Since her 2003 debut, Kaki King has evolved from solo artist and queen of the New Acoustic movement to fronting an alternative/indie rock quartet. During King’s fifth outing, Junior, her trademark finger-hammer style of acoustic playing is largely supplanted by conventional electric guitar, and on most of the album King uses high, dream-poppish vocals to articulate lyrics about dishonesty, ruptured relationships and personal declarations.

However, King’s voice is limited in reach, range and capacity to assert her emotional content. For example, an aggressive, deeper timbre could have given punch to pumped-up indie rocker “Falling Day” or metallic forehead-banger “Death Head.” King’s singing – and thus her dark themes – work better during minimal arrangements. She effectively affirms her acerbic acidity on polished rocker “The Betrayer” and her whispered vocalizing also proves persuasive on mostly acoustic “The Hoopers of Hudspeth,” although she is unable to furnish the necessary sentiment for acoustic closer “Sunnyside.”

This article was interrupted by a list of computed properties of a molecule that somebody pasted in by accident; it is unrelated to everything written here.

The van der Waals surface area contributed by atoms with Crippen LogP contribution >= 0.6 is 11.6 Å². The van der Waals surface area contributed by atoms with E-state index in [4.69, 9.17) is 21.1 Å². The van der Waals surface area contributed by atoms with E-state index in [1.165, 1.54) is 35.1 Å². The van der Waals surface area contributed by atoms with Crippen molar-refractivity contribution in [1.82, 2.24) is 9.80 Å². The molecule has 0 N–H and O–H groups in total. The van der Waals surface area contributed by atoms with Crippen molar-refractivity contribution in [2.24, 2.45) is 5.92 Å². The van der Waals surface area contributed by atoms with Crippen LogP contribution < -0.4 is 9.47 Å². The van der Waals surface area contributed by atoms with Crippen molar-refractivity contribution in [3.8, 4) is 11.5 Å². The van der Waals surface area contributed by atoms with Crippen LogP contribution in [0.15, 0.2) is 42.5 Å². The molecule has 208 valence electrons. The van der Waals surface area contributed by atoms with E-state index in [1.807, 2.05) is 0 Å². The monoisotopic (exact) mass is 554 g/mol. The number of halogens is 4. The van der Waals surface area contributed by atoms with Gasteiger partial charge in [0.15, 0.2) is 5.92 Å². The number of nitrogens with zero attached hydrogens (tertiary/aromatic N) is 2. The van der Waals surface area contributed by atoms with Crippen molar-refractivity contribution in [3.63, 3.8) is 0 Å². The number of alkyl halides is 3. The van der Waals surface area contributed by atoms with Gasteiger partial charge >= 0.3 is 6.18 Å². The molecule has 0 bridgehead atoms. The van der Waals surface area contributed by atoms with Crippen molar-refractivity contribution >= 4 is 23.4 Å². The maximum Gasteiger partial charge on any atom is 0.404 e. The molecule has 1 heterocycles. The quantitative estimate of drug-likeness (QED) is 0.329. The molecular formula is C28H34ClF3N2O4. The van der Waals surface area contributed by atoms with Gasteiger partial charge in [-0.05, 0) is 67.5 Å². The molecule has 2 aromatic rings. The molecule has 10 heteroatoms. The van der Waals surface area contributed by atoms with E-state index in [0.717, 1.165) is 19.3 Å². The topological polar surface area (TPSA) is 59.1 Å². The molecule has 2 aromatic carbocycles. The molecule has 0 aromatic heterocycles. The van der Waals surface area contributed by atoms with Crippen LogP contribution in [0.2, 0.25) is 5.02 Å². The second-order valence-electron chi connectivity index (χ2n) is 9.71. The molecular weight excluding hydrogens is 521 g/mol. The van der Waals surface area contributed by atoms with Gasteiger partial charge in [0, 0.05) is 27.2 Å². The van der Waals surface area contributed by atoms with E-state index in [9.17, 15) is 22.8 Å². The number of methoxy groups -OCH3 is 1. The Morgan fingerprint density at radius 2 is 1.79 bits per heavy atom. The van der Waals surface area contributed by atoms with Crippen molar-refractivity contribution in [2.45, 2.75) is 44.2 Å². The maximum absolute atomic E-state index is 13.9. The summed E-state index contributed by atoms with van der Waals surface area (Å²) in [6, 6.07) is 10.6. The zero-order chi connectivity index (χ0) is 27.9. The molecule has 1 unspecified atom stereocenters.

Grade: C



Junior is currently available.